Tzu Chi Volunteers Deliver Care and Relief After the Caldor Fire

Northwest  |  September 23, 2021
A fire survivor and single mother named Nichole Estrada expresses feelings of gratitude and hope. Photo/Judy Liao

Written by Christina Chang
Translated by Hong (Ariel) Chan
Edited by Adriana DiBenedetto

Nichole Estrada is a single mother from Grizzly Flats. Her home in the beautiful forested town in California was still newly finished when the Caldor Fire sparked on August 14, 2021, devastating the area. Upon recalling the care and relief provided by Tzu Chi volunteers, however, she was brought to tears, saying, “I am so glad to have received Tzu Chi’s generous and timely assistance. It reminds me that love, benevolence, and hope still exist in the world.”

Due to its ferocity, the Caldor Fire was active for over 30 days even despite the extraordinary efforts of dedicated responders. Thousands of structures were destroyed, and 219,101 acres have been affected thus far. Many Caldor Fire survivors lost their homes and all of their possessions within a single night.

Tzu Chi volunteers Judy Liao and Renee Liu conduct their assessment in the hardest-hit areas. Photos/Renee Liu, Judy Liao  

In late August, Tzu Chi volunteers in Sacramento began conducting their assessment mission and visited community members on August 23 and August 28 to offer their support. On August 30, volunteers assembled at the Local Assistance Center (LAC) to offer essential supplies and distribution services. And on September 3 and September 4, twenty-two Tzu Chi volunteers donated a total of $45,300 in disaster relief cash cards, benefiting 265 families.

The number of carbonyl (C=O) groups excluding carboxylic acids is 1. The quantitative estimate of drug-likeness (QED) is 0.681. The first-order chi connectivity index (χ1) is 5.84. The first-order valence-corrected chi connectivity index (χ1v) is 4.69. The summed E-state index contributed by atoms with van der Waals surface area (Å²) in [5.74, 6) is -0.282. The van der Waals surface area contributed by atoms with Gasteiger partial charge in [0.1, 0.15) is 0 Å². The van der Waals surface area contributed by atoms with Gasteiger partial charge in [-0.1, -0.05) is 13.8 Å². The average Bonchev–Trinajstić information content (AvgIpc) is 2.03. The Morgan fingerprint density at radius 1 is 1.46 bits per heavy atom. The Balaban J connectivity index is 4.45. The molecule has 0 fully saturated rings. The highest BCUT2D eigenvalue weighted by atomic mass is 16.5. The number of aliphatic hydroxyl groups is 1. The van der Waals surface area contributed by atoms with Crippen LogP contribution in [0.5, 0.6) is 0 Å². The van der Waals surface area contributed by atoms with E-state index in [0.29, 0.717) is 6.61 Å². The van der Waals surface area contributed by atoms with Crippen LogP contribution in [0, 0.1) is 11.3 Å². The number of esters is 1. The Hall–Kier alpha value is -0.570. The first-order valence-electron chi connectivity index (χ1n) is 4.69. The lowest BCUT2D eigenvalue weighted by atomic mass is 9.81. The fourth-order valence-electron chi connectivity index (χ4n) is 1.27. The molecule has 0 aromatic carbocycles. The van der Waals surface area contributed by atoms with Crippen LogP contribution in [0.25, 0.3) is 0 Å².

Tzu Chi volunteers provide relief at the local assistance center. Photos/Nancy Ku, Robert Ku, Minjhing Hsieh

The Grizzly Flats Community

Ash and debris from the Caldor Fire makes breathing dangerous. Photo/Judy Liao

Nichole Estrada works at a hospital in a neighboring city. After years of dedicated efforts, she attained her college degree and, at the end of October 2020, made a beautiful place she and her children could call home. Grizzly Flats was a small, wooded town with over 1,000 family units. The Caldor Fire, however, had devastated the community.